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Preparing for her imagined comeback, Norma undergoes rigorous beauty treatments. Joe secretly works nights at Betty’s Paramount office, collaborating on an original screenplay. His moonlighting is found out by Max, who reveals that he was a respected film director, discovered Norma as a teenage girl, made her a star and was her first husband. After she divorced him, he found life without her unbearable and abandoned his career to become her servant. Meanwhile, despite Betty’s engagement to Artie, she and Joe fall in love. After Norma discovers a manuscript with Joe’s and Betty’s names on it, she phones Betty and insinuates what sort of man Joe really is. Joe, overhearing, invites Betty to come see for herself. When she arrives, he pretends he is satisfied being a gigolo, but after she tearfully leaves he packs for a return to his old Ohio newspaper job. He bluntly informs Norma there will be no comeback, her fan mail comes from Max, and she has been forgotten. He disregards Norma’s threat to kill herself and the gun she shows him to back it up. As Joe walks out of the house, Norma shoots him three times and he falls into the pool.

The flashback ends. The house is filled with police and reporters. Norma, having lost touch with reality, believes the newsreel cameras are there to film Salome. Max and the police play along. Max sets up a scene for her and calls, “Action!” As the cameras roll, Norma dramatically descends her grand staircase. She pauses and makes an impromptu speech about how happy she is to be making a film again, ending with, “All right, Mr. DeMille, I’m ready for my close-up,” as she then steps in a hallucination of grandeur toward the camera.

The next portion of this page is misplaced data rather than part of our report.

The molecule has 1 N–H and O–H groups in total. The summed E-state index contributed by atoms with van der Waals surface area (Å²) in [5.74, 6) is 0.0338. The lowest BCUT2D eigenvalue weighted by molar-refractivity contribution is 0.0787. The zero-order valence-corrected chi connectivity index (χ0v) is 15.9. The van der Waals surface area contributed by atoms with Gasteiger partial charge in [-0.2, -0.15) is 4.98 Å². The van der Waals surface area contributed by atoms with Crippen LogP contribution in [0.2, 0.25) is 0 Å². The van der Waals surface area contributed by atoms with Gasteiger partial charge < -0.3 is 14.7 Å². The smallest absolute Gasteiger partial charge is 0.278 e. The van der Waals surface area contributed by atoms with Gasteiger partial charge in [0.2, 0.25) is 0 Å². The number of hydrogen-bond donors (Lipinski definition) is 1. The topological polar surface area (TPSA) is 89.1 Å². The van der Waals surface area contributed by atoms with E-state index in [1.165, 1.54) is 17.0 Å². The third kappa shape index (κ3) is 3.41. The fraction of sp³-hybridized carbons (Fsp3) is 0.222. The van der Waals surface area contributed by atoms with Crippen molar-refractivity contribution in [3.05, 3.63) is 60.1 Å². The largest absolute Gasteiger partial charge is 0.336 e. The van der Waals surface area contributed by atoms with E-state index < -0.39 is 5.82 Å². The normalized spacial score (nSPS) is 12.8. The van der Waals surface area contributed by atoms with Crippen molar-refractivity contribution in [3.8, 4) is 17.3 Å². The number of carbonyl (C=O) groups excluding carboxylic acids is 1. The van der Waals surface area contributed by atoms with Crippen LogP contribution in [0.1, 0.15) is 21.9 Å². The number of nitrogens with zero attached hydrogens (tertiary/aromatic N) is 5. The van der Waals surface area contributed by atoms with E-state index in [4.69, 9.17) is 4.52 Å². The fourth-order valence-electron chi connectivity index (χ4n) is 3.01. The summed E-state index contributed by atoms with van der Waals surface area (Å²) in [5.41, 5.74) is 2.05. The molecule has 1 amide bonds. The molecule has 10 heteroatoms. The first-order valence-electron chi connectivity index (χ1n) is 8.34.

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Awards and nominations

Award Category Nominee(s) Result
Academy Awards[44] Best Motion Picture Charles Brackett Nominated
Best Director Billy Wilder Nominated
Best Actor William Holden Nominated
Best Actress Gloria Swanson Nominated
Best Supporting Actor Erich von Stroheim Nominated
Best Supporting Actress Nancy Olson Nominated
Best Story and Screenplay Charles Brackett, Billy Wilder and D. M. Marshman Jr. Won
Best Art Direction – Black-and-White Hans Dreier, John Meehan, Samuel M. Comer and Ray Moyer Won
Best Cinematography – Black-and-White John F. Seitz Nominated
Best Film Editing Arthur P. Schmidt and Doane Harrison Nominated
Best Scoring of a Dramatic or Comedy Picture Franz Waxman Won
Blue Ribbon Awards Best Foreign Film Billy Wilder Won
Bodil Awards Best American Film Won
Cahiers du Cinéma Best Film Nominated
Directors Guild of America Awards Outstanding Directorial Achievement in Motion Pictures Nominated
DVD Exclusive Awards Best Overall New Extra Features – Library Release John Barbour (for the “Special Collector’s Edition”) Nominated
Golden Globe Awards Best Motion Picture – Drama Sunset Boulevard Won
Best Actress in a Motion Picture – Drama Gloria Swanson Won
Best Supporting Actor – Motion Picture Erich von Stroheim Nominated
Best Director – Motion Picture Billy Wilder Won
Best Screenplay – Motion Picture Charles Brackett, Billy Wilder and D. M. Marshman Jr. Nominated
Best Original Score – Motion Picture Franz Waxman Won
Best Cinematography – Black and White John F. Seitz Nominated
Jussi Awards Best Foreign Actress Gloria Swanson Won
Nastro d’Argento Best Foreign Director Billy Wilder Won
Best Foreign Actress Gloria Swanson Won
National Board of Review Awards Best Film Sunset Boulevard Won
Top Ten Films Won
Best Actress Gloria Swanson Won
National Film Preservation Board National Film Registry Sunset Boulevard Inducted
New York Film Critics Circle Awards Best Film Won
Best Director Billy Wilder Won
Best Actress Gloria Swanson Won
Online Film & Television Association Hall of Fame – Motion Picture Sunset Boulevard Won
Picturegoer Awards Best Actor William Holden Nominated
Best Actress Gloria Swanson Nominated
Writers Guild of America Awards Best Written American Drama Charles Brackett, Billy Wilder and D. M. Marshman Jr. Won